The CEO of Levi’s Reveals His Strategy for Turnaround: Firing Executives and Changing the Culture

The CEO of Levi’s Reveals the Strategy Behind the Company’s Turnaround


In this article, we will explore the successful turnaround story of Levi’s, the world’s most famous denim jeans company. The CEO, Charles Bergh, shares his insights on transforming the company and overcoming challenges.

Firing Executives to Change the Culture

When Charles Bergh became the CEO of Levi’s in 2011, he recognized the need to change the company’s culture. He made the bold decision to fire more than half of his executives, believing that changing the people was the easiest way to change the culture. Within the first 18 months, nine out of his 11 direct reports were replaced. However, Bergh admits that his biggest regret was not letting go of the wrong people sooner.

Reviving a Lost Brand

Levi’s was facing a challenging time when Bergh took over. The brand had lost its way, and a whole generation of consumers no longer associated with Levi’s jeans. The company’s performance had been inconsistent for over a decade, with fluctuating revenues and profits. Bergh set out to restore the brand’s reputation and reconnect with consumers.

Bringing Levi’s Back into the Limelight

Through Bergh’s leadership, Levi’s experienced a remarkable turnaround. In 2017, the company achieved 8% annual revenue growth, the highest in a decade. This growth continued in 2018 with a 14% year-on-year revenue increase. Bergh attributes this success to his team and their collective effort to place the brand at the center of culture.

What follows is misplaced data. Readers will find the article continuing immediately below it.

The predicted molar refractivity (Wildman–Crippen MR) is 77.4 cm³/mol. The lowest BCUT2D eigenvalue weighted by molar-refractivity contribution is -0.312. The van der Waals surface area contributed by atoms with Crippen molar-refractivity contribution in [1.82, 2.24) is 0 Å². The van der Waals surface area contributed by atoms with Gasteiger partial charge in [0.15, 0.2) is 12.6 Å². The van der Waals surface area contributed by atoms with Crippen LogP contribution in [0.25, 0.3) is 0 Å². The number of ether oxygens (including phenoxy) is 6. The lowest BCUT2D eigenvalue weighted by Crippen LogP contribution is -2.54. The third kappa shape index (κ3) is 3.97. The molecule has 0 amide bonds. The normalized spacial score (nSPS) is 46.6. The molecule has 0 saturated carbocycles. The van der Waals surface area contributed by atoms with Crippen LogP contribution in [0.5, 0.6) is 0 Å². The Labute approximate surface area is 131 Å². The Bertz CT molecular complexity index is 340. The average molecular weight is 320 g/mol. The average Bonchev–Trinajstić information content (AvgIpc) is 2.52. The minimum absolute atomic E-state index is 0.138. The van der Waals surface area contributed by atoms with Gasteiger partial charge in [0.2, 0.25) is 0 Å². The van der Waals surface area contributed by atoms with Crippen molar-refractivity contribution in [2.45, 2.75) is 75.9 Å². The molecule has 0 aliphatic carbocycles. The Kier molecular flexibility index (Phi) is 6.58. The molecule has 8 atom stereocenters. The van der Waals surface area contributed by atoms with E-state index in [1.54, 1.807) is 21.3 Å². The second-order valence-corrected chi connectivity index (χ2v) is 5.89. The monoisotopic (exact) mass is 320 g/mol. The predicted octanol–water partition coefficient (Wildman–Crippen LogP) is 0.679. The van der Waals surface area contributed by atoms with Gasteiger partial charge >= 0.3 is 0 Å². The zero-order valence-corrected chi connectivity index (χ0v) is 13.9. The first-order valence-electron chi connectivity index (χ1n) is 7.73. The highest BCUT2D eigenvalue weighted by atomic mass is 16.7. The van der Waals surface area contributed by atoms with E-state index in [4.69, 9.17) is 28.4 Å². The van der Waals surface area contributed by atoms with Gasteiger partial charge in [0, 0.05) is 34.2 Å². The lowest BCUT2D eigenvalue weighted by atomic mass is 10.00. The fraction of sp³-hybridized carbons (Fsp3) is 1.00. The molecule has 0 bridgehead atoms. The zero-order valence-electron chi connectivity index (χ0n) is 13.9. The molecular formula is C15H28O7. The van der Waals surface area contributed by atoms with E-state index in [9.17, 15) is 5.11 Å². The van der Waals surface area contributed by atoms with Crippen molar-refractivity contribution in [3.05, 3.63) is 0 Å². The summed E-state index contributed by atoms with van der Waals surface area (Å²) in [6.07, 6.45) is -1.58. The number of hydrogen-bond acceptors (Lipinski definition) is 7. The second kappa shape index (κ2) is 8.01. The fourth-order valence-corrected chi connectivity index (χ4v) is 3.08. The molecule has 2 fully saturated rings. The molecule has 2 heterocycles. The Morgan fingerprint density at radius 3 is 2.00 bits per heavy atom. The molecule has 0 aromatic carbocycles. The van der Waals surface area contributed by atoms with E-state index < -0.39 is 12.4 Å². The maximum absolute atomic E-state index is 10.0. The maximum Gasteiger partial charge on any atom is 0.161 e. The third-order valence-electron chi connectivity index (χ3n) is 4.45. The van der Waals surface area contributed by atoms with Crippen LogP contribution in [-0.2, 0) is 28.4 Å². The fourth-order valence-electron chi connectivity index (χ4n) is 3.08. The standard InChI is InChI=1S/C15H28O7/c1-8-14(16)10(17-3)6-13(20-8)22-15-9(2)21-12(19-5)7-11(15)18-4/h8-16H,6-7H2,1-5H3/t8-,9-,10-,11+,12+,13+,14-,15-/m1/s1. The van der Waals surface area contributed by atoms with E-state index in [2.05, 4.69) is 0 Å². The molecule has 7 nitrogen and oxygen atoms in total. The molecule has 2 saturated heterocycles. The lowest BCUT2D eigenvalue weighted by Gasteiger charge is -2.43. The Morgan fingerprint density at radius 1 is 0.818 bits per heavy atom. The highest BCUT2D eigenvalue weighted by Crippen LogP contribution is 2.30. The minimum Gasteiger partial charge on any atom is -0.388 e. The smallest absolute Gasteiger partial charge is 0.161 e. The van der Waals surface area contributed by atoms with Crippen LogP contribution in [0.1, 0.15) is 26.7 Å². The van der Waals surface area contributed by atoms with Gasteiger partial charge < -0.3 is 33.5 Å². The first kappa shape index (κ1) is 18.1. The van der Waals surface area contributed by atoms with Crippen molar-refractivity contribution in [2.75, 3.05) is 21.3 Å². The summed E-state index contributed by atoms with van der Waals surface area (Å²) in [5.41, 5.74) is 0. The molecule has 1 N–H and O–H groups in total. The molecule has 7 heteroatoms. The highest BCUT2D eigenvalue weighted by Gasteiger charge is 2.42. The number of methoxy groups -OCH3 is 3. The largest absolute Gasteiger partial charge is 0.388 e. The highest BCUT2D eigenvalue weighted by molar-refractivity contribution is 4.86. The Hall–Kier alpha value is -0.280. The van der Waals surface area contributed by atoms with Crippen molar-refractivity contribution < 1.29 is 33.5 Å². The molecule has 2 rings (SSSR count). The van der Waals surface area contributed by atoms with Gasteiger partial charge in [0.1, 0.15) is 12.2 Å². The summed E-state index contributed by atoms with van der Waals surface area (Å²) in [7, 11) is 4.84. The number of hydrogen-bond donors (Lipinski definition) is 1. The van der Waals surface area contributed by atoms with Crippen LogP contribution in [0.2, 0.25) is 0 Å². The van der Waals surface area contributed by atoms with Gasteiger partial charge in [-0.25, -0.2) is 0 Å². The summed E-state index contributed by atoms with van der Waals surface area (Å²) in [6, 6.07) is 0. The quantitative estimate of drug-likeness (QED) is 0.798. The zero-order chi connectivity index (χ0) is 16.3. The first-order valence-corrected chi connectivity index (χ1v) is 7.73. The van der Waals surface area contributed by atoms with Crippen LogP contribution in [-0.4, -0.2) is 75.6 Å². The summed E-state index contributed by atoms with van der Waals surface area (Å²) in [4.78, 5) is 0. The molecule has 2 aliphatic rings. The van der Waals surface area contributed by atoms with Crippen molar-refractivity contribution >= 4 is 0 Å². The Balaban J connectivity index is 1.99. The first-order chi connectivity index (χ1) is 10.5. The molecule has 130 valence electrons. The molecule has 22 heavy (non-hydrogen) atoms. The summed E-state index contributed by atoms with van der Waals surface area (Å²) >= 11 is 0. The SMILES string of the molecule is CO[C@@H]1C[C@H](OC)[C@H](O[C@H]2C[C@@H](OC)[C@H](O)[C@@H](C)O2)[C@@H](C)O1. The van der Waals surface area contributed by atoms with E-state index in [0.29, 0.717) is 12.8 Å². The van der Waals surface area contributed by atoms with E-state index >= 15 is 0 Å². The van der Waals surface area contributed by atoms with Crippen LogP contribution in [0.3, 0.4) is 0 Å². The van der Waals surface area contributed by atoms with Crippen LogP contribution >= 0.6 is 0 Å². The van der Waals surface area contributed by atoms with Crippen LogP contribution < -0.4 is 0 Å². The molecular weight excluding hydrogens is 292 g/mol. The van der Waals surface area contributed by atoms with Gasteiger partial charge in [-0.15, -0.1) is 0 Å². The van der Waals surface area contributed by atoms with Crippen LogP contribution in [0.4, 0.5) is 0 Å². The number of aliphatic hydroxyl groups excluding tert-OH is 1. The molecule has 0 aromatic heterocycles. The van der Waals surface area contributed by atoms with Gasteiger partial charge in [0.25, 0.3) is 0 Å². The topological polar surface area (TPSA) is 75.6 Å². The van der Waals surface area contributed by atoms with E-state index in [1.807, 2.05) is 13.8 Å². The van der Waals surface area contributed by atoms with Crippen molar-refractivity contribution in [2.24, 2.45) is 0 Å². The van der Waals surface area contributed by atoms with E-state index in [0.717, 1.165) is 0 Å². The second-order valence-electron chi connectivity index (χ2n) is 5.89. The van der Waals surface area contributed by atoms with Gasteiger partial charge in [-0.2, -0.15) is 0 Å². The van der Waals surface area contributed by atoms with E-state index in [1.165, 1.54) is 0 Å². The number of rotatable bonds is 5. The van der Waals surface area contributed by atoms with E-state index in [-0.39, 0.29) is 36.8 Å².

Challenges Ahead

While Levi’s has made significant progress, there are still challenges to overcome. The company recently revised its profit outlook for 2023 due to a decline in wholesale revenue and soft sales in the U.S. market. Levi’s had to adapt to changing consumer preferences, with a greater demand for comfortable and looser fit garments post-pandemic.

Expanding in Asia

Levi’s sees a promising growth opportunity in Asia, particularly in China. The company is opening larger stores and expects to benefit from revenge spending among Chinese customers. In the second quarter, revenue from Asia increased by 18%. However, Levi’s acknowledges that Asia currently accounts for less than 20% of total sales and China represents less than 3% of the company’s business. They aim to increase their presence in the region by opening about 100 new stores each year.

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